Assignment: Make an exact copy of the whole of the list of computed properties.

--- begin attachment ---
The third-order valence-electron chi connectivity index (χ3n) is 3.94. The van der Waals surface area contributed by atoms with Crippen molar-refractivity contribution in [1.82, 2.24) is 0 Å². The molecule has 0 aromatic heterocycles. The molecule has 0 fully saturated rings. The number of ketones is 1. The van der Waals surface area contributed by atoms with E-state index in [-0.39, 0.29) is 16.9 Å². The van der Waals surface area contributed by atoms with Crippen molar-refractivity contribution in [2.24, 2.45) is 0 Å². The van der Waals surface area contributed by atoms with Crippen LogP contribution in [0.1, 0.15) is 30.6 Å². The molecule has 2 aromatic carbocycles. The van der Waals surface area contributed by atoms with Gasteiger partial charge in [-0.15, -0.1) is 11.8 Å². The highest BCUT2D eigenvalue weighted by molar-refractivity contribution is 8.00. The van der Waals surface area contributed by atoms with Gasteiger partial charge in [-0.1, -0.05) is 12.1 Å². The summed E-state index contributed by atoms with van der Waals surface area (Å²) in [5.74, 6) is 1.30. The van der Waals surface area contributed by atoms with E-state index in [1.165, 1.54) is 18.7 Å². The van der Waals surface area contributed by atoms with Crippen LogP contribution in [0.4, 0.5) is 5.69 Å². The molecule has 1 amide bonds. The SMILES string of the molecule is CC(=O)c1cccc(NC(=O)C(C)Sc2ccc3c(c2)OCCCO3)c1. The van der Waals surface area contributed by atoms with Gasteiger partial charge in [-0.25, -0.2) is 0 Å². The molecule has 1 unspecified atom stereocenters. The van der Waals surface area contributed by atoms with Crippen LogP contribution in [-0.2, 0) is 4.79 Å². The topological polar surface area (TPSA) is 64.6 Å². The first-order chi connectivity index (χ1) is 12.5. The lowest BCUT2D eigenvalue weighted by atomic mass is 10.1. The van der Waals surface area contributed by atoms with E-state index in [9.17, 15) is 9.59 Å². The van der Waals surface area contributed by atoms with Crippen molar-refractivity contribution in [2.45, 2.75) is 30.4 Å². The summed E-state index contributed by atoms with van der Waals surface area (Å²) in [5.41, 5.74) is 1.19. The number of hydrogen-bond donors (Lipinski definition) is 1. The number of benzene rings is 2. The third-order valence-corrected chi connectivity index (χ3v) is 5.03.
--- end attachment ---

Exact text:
The third-order valence-electron chi connectivity index (χ3n) is 3.94. The van der Waals surface area contributed by atoms with Crippen molar-refractivity contribution in [1.82, 2.24) is 0 Å². The molecule has 0 aromatic heterocycles. The molecule has 0 fully saturated rings. The number of ketones is 1. The van der Waals surface area contributed by atoms with E-state index in [-0.39, 0.29) is 16.9 Å². The van der Waals surface area contributed by atoms with Crippen molar-refractivity contribution in [2.24, 2.45) is 0 Å². The van der Waals surface area contributed by atoms with Crippen LogP contribution in [0.1, 0.15) is 30.6 Å². The molecule has 2 aromatic carbocycles. The van der Waals surface area contributed by atoms with Gasteiger partial charge in [-0.15, -0.1) is 11.8 Å². The highest BCUT2D eigenvalue weighted by molar-refractivity contribution is 8.00. The van der Waals surface area contributed by atoms with Gasteiger partial charge in [-0.1, -0.05) is 12.1 Å². The summed E-state index contributed by atoms with van der Waals surface area (Å²) in [5.74, 6) is 1.30. The van der Waals surface area contributed by atoms with E-state index in [1.165, 1.54) is 18.7 Å². The van der Waals surface area contributed by atoms with Crippen LogP contribution in [0.4, 0.5) is 5.69 Å². The molecule has 1 amide bonds. The SMILES string of the molecule is CC(=O)c1cccc(NC(=O)C(C)Sc2ccc3c(c2)OCCCO3)c1. The van der Waals surface area contributed by atoms with Gasteiger partial charge in [-0.25, -0.2) is 0 Å². The molecule has 1 unspecified atom stereocenters. The van der Waals surface area contributed by atoms with Crippen LogP contribution in [-0.2, 0) is 4.79 Å². The topological polar surface area (TPSA) is 64.6 Å². The first-order chi connectivity index (χ1) is 12.5. The lowest BCUT2D eigenvalue weighted by atomic mass is 10.1. The van der Waals surface area contributed by atoms with E-state index in [9.17, 15) is 9.59 Å². The van der Waals surface area contributed by atoms with Crippen molar-refractivity contribution in [2.45, 2.75) is 30.4 Å². The summed E-state index contributed by atoms with van der Waals surface area (Å²) in [5.41, 5.74) is 1.19. The number of hydrogen-bond donors (Lipinski definition) is 1. The number of benzene rings is 2. The third-order valence-corrected chi connectivity index (χ3v) is 5.03.